But my value as an antitrust lawyer is even greater if I can go further and tell the client that they may be able to take an alternative action with a similar reward scenario (probability and likelihood), but with substantially less antitrust risk. At that point, we can engage in an intelligent discussion—and even brainstorming—about different options and how they affect the antitrust risk and the upside, along with resources (costs).
Antitrust Risk Counseling: Resale Price Maintenance and Colgate Policies
A great example of this approach in action is Resale Price Maintenance. As we explain in this article on Leegin, for many years resale price agreements between manufacturers and retailers were per se illegal under the antitrust laws. But the Supreme Court in Leegin reversed about a century of antitrust doctrine and moved resale price maintenance agreements to the rule of reason, instead of declaring them per se illegal.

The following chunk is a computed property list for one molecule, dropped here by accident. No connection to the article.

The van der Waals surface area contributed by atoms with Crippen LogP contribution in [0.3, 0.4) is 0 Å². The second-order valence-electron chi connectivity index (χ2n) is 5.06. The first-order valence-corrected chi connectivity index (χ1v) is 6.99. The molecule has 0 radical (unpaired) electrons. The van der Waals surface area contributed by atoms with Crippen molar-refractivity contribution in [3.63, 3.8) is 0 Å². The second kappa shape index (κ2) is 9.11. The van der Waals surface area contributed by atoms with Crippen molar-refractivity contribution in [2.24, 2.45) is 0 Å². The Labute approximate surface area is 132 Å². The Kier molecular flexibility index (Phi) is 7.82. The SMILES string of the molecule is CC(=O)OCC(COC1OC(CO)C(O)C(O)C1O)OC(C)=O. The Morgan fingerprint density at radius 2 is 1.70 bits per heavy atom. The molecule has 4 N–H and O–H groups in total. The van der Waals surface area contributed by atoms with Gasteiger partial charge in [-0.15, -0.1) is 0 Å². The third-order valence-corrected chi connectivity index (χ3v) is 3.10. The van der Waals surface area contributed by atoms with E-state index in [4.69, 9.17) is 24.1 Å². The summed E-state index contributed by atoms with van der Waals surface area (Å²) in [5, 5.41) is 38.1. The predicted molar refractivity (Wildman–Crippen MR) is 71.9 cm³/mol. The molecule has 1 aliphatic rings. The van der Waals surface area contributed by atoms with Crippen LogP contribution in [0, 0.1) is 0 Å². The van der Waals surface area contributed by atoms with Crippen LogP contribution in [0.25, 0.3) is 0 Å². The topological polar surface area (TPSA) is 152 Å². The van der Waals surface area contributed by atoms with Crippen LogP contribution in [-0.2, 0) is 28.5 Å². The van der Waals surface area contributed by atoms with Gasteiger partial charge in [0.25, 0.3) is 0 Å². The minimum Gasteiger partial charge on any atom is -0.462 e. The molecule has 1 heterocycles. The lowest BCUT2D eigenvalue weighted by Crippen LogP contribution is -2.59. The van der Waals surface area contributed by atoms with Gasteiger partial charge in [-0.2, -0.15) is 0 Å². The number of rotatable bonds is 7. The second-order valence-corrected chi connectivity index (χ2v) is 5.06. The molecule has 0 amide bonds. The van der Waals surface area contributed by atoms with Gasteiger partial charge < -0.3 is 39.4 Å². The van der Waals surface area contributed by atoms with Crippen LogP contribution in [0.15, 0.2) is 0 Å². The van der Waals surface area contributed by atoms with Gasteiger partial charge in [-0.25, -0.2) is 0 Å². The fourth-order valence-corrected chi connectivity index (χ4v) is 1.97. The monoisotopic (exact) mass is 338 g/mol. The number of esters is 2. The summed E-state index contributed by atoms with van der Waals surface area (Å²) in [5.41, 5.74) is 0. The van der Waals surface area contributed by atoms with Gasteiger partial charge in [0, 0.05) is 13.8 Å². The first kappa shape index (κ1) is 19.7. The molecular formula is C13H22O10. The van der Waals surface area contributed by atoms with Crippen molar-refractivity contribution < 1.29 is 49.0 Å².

The Leegin decision was controversial (and still is), which prompted many states to decide that they are not following the Supreme Court down this path. So under many state antitrust laws, including probably California, resale price maintenance agreements are still per se illegal.
If you are a manufacturer that sells products to retailers (and end-users) nationwide, a vertical price-fixing agreement (aka a resale price maintenance agreement) carries high risks of state antitrust enforcement.
But the goals of such agreements may be important to the business objectives of a client. If I merely tell the client that seeks such agreements that there is heavy risk under state law and minimal to moderate risk under federal law, my antitrust counseling is incomplete.